Statehood: December 12, 1787, the 2nd state
Total Area: 33rd
among states, 119,290 sq km (46,058 sq mi)
Water Area: 3,209
sq km (1,239 sq mi)
Highest Point: Mount
Davis, 979 m (3,213 ft)
2010 census - 12,702,379
Population Density in 2010: 283.9
people per sq mi
Distribution in 2000:
76.8% Urban, 23.2% Rural
Gross State Product - $575.6
Personal income per Capita - $39,578 (2009)
Largest cities in 2010:
The nation's first circulating library,
the Library Company of Philadelphia, was founded in 1731 by
Benjamin Franklin and others.
a Philadelphia garment worker, Uriah S.
Stephens, helped found one of the first
major national labor unions, the Knights
February national attention is focused on
Punxsutawney, where according to lore the emergence of a groundhog from its
burrow predicts the number of weeks remaining
industrial achievements were in iron and steel. Its production of
iron was notable even in colonial times, and the charcoal furnaces
of the state spread into the Juniata and western regions during the
Hershey is considered the
Chocolate Capital of the United States.
The first commercial broadcast
station in the world was KDKA in Pittsburgh, which started daily
schedule broadcasting on November 2, 1920.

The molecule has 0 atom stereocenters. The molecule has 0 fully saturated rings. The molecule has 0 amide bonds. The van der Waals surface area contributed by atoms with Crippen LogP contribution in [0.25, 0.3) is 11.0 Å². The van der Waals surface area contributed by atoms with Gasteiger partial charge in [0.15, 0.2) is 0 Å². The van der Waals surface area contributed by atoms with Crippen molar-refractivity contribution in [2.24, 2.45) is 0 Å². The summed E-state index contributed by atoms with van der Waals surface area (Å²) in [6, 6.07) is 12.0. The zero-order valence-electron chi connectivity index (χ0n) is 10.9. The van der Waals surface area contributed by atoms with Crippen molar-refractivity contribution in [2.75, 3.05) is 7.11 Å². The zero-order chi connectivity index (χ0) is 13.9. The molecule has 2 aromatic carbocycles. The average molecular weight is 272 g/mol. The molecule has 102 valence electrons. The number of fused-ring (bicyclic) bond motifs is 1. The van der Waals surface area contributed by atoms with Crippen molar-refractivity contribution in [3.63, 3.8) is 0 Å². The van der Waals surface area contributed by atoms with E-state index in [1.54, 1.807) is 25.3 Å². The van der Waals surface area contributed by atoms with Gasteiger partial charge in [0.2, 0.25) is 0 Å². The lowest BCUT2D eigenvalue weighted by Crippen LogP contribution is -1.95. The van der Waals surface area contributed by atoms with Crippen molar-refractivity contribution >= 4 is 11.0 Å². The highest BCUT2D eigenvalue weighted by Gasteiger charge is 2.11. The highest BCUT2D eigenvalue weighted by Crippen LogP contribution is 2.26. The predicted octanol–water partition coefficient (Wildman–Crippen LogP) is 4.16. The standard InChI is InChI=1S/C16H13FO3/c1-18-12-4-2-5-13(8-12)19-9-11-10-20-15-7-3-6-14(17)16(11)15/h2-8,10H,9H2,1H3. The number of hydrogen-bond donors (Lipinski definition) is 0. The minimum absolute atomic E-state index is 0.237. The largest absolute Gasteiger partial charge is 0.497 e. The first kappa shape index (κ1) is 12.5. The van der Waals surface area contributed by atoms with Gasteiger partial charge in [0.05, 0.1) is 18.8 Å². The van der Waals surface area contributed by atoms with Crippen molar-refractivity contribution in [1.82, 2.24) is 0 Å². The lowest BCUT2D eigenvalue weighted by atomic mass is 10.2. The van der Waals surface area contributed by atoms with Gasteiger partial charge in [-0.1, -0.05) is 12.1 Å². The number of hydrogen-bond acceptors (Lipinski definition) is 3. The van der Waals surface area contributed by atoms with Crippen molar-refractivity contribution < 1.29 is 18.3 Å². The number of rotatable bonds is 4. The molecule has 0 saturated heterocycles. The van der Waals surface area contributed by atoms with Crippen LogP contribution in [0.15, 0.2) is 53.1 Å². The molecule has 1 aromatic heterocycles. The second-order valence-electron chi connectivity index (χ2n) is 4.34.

The first all-motion-picture
theater in the world was opened on Smithfield Street in Pittsburgh
on June 19, 1905, by John P. Harris and Harry Davis.
Pennsylvania is the first state
of the fifty United States to list their web site URL on a license
The Warner brothers began their
careers in western Pennsylvania.
Pennsylvania's 51,000 farms are
the backbone of the state's economy. Pennsylvania is an important
food distribution center, supplying farm and food products to
markets from New England to the Mississippi River.
The earliest successful
experiment of Thomas A. Edison with electric lighting was made in
first U.S. zoo was built in Philadelphia in 1876.
In 1940, Pennsylvania opened the
first high-speed, multi-lane highway in the country, the
Pennsylvania Turnpike, which set the pattern for modern
super-highways throughout the nation.
Independence Hall and the Liberty
Bell belong today to the city of Philadelphia, which purchased the
property for $70,000 from the Commonwealth of Pennsylvania in 1816.